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EDITORIAL – From weedy trails to skuzzy washrooms, details count

(Images: Nancy Bepple, left; Johan Noakes, right)

An editorial by Mel Rothenburger.

SOMETIMES IT’S THE DETAILS that make life either so much better or a little bit worse.

One of the greatest annoyances expressed by taxpayers, for example, is potholes. They’re everywhere.

There are always assurances that they’ll be filled — sooner or later — but it always seems to be later. Whenever a major new project of some kind is announced, a chorus goes up of “Fill the potholes first!”

Then there’s John Noakes, an Armchair Mayor reader, who drew attention last week to the weeds along the Rivers Trail near Westmount. These weren’t just untidy invaders growing along the edges. No, these were giants, stretching their nasty branches out towards the centre of the pathway.

Rivers Trail at Westmount is passable again after City heeded resident’s concern about overgrown weeds and bushes. (Image: Mel Rothenburger)

“Not only is there not enough room for a person, let alone a person with a dog, to walk along the one side of the pathway,” but it’s hard to see if a cyclist is coming towards you, he said.

As he pointed out, the trail has become more popular than ever during the pandemic. Since Noakes raised his concerns, City maintenance crews have tidied up the overgrowth, showing that raising your voice sometimes works.

Meanwhile, columnist and former City councillor Nancy Bepple asks if clean washrooms at B.C.’s rest stops are too much to expect. Anyone who’s had to answer the call of nature on a road trip knows exactly what she’s talking about.

Her word for them is “disgusting.” Mine is “scuzzy.” Both are accurate.

Like the local trail systems, the washrooms have been more in demand than ever due to the pandemic, except that quite a few were closed for awhile.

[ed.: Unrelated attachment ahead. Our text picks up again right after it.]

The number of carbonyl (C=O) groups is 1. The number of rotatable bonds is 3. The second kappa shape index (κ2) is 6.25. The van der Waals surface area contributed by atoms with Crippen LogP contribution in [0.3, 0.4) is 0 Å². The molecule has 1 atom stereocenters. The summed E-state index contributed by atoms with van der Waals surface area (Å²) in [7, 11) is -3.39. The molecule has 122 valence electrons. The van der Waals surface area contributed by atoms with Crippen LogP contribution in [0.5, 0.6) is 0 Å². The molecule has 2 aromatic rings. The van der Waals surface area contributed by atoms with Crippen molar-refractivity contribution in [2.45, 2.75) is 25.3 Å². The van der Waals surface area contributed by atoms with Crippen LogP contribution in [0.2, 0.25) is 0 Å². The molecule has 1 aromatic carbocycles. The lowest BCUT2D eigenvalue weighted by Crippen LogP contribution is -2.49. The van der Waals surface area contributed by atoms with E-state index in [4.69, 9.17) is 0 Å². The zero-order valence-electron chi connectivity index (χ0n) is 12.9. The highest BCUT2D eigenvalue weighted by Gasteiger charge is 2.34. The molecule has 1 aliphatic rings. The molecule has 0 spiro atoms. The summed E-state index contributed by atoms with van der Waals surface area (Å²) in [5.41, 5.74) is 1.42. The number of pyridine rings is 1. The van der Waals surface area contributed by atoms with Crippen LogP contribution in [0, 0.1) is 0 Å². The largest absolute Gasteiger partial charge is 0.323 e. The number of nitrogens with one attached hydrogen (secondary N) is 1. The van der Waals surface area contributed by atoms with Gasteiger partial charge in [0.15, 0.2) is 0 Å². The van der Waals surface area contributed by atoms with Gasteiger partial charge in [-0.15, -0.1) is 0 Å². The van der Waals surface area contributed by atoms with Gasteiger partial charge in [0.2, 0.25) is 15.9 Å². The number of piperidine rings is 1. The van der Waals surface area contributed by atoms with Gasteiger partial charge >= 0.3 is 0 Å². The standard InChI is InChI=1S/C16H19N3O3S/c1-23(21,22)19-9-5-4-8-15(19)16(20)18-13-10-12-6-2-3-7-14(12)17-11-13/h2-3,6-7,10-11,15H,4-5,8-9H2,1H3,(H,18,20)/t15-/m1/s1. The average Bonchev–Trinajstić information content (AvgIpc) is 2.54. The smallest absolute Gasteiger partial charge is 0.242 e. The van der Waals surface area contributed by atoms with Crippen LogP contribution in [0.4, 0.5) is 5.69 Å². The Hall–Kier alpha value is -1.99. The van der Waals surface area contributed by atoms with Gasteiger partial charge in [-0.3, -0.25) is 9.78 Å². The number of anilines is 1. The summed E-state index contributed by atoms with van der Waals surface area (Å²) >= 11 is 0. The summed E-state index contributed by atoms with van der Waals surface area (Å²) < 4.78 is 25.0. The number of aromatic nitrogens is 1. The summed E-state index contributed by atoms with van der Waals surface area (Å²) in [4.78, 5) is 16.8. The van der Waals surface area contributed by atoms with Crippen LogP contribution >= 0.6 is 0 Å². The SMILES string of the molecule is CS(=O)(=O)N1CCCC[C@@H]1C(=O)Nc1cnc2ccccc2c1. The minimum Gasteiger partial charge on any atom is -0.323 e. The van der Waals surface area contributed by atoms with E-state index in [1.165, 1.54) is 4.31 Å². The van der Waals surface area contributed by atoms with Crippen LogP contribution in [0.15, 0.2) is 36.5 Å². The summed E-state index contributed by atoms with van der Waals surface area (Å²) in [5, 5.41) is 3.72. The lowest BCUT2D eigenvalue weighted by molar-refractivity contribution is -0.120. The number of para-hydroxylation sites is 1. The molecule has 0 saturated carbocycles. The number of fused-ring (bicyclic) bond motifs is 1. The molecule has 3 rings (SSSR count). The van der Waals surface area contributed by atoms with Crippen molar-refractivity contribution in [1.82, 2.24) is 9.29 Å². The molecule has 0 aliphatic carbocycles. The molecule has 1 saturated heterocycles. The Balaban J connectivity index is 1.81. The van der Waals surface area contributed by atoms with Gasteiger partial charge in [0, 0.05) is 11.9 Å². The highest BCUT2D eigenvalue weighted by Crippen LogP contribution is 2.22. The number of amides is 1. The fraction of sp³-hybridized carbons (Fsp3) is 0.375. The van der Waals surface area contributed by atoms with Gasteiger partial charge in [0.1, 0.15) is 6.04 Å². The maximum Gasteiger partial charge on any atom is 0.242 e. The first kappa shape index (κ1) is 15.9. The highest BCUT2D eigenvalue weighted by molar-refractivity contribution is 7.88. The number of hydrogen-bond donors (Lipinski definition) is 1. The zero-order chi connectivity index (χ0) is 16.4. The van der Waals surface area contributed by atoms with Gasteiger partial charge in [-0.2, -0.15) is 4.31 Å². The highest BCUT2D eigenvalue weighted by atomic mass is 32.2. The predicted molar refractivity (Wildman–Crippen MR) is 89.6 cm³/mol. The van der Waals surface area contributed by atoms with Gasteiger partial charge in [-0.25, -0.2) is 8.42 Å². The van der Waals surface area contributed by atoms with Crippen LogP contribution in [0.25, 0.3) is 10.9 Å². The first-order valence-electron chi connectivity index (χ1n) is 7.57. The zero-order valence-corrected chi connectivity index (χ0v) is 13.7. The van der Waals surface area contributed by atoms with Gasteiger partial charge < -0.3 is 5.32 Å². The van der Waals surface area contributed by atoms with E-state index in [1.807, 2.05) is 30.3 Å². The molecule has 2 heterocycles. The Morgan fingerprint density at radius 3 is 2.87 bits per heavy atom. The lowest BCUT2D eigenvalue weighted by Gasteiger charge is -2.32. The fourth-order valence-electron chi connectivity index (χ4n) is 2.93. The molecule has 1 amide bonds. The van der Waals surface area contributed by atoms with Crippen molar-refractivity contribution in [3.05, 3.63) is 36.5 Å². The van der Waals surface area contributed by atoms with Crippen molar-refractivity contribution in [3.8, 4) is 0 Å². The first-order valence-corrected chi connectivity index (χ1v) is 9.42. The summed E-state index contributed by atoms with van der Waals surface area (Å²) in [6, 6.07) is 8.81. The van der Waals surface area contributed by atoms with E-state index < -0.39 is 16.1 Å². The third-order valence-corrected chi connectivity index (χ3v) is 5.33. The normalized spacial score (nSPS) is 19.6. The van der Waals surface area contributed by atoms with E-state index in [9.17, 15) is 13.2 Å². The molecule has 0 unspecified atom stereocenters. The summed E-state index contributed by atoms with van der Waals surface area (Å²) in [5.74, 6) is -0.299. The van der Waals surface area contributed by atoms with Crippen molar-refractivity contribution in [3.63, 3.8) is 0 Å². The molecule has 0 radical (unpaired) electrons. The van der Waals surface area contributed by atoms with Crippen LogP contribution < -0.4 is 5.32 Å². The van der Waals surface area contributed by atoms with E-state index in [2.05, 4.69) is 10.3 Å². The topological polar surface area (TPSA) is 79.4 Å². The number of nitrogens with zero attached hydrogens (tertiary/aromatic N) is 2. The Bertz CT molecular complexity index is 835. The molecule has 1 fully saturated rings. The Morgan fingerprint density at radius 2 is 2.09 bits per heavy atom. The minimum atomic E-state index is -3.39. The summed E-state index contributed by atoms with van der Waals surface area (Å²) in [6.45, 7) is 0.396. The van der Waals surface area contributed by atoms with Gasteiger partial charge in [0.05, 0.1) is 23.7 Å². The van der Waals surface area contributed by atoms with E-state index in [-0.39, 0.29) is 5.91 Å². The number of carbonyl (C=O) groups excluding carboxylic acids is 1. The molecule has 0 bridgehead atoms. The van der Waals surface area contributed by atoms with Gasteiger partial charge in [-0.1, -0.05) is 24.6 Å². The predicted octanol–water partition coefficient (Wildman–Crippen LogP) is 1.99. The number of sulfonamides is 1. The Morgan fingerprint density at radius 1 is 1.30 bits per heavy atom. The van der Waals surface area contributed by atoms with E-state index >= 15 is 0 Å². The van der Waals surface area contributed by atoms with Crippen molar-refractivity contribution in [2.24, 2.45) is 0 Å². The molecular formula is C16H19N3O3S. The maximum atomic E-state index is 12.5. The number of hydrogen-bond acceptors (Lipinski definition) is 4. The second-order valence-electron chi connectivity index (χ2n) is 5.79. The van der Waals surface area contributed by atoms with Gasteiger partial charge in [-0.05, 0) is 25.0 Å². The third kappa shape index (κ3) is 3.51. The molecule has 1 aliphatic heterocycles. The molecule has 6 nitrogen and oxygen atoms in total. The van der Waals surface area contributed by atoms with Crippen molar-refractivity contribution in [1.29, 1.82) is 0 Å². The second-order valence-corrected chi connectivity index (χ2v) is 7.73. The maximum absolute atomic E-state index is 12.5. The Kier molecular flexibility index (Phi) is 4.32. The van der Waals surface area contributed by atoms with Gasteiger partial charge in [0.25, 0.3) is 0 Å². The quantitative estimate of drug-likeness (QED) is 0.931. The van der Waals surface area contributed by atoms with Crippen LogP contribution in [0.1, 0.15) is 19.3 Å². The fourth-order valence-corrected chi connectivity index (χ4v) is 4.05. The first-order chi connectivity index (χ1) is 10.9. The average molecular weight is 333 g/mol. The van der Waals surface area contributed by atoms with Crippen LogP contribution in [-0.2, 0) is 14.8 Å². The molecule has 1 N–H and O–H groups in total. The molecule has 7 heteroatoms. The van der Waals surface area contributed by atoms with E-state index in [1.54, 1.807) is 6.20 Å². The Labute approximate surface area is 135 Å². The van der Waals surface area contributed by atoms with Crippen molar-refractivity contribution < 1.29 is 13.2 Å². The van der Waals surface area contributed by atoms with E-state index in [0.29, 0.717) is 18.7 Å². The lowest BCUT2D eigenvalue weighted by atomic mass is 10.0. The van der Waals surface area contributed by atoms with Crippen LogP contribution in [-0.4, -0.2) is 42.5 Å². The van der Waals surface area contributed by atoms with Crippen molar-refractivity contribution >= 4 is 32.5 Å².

The good news is the province has a plan to upgrade those foul pits to flush toilets. The bad news is the plan is four years old and remains a work in progress.

Indeed, the big stuff gets the headlines but the small things in life are important, too.

I’m Mel Rothenburger, the Armchair Mayor.

Mel Rothenburger is a former mayor of Kamloops and a retired newspaper editor. He is a regular contributor to CFJC Today, publishes the ArmchairMayor.ca opinion website, and is a director on the Thompson-Nicola Regional District board. He can be reached at mrothenburger@armchairmayor.ca.\

About Mel Rothenburger (7717 Articles)
ArmchairMayor.ca is a forum about Kamloops and the world. It has more than one million views. Mel Rothenburger is the former Editor of The Daily News in Kamloops, B.C. (retiring in 2012), and past mayor of Kamloops (1999-2005). At ArmchairMayor.ca he is the publisher, editor, news editor, city editor, reporter, webmaster, and just about anything else you can think of. He is grateful for the contributions of several local columnists. This blog doesn't require a subscription but gratefully accepts donations to help defray costs.

2 Comments on EDITORIAL – From weedy trails to skuzzy washrooms, details count

  1. But where is the “punch line” or perhaps “the moral of the story”? Who is being held accountable on how taxpayers money is spent?
    Take the major weeds issue along the pathways, which is a City responsibility. Are they spending too much of the allocation on annual flowers (very pretty for sure, but…) hence forced to overlook everything else? And, because amongst the tall weeds there is a large proportion of noxious ones, isn’t the City running afoul of the invasive species provincial law?

    • John Noakes // July 21, 2020 at 9:01 AM // Reply

      Well Pierre, even after the Covid trim, the pathway bears little resemblance to the manicured masterpiece at 7 Victoria Street West or even along the new West Victoria Street corridor.
      There are no invasive plant species anywhere TV interviews take place.

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